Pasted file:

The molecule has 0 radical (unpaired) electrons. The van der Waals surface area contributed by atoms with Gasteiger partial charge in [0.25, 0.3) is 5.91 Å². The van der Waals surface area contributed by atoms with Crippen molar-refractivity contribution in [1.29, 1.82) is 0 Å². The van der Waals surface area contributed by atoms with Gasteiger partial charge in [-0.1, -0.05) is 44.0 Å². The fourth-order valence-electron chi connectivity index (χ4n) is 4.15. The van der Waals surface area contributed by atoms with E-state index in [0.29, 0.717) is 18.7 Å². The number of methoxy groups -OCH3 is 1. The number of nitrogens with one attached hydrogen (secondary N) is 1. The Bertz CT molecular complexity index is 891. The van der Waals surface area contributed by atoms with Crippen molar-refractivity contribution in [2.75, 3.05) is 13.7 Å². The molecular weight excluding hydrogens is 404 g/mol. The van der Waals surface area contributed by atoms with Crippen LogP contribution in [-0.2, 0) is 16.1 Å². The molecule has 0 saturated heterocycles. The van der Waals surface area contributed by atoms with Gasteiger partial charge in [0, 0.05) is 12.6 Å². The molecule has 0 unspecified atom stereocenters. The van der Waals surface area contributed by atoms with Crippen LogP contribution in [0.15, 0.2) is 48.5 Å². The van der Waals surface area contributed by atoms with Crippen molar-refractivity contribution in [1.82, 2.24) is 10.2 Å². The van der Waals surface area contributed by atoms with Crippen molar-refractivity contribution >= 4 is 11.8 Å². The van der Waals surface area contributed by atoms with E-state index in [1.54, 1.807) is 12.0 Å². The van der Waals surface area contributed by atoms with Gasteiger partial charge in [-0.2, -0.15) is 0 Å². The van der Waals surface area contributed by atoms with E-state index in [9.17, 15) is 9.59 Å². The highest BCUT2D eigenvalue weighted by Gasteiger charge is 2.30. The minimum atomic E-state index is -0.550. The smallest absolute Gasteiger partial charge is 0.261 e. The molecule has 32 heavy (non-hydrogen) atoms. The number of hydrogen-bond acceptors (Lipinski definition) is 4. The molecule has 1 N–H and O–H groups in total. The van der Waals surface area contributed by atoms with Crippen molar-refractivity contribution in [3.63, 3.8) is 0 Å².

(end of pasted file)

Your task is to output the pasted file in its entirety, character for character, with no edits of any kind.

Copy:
The molecule has 0 radical (unpaired) electrons. The van der Waals surface area contributed by atoms with Gasteiger partial charge in [0.25, 0.3) is 5.91 Å². The van der Waals surface area contributed by atoms with Crippen molar-refractivity contribution in [1.29, 1.82) is 0 Å². The van der Waals surface area contributed by atoms with Gasteiger partial charge in [-0.1, -0.05) is 44.0 Å². The fourth-order valence-electron chi connectivity index (χ4n) is 4.15. The van der Waals surface area contributed by atoms with E-state index in [0.29, 0.717) is 18.7 Å². The number of methoxy groups -OCH3 is 1. The number of nitrogens with one attached hydrogen (secondary N) is 1. The Bertz CT molecular complexity index is 891. The van der Waals surface area contributed by atoms with Crippen molar-refractivity contribution in [2.75, 3.05) is 13.7 Å². The molecular weight excluding hydrogens is 404 g/mol. The van der Waals surface area contributed by atoms with Crippen LogP contribution in [-0.2, 0) is 16.1 Å². The molecule has 0 saturated heterocycles. The van der Waals surface area contributed by atoms with Gasteiger partial charge in [0, 0.05) is 12.6 Å². The molecule has 0 unspecified atom stereocenters. The van der Waals surface area contributed by atoms with Crippen LogP contribution in [0.15, 0.2) is 48.5 Å². The van der Waals surface area contributed by atoms with Crippen molar-refractivity contribution in [1.82, 2.24) is 10.2 Å². The van der Waals surface area contributed by atoms with Crippen molar-refractivity contribution >= 4 is 11.8 Å². The van der Waals surface area contributed by atoms with E-state index in [1.54, 1.807) is 12.0 Å². The van der Waals surface area contributed by atoms with Gasteiger partial charge in [-0.2, -0.15) is 0 Å². The van der Waals surface area contributed by atoms with E-state index in [9.17, 15) is 9.59 Å². The highest BCUT2D eigenvalue weighted by Gasteiger charge is 2.30. The minimum atomic E-state index is -0.550. The smallest absolute Gasteiger partial charge is 0.261 e. The molecule has 32 heavy (non-hydrogen) atoms. The number of hydrogen-bond acceptors (Lipinski definition) is 4. The molecule has 1 N–H and O–H groups in total. The van der Waals surface area contributed by atoms with Crippen molar-refractivity contribution in [3.63, 3.8) is 0 Å².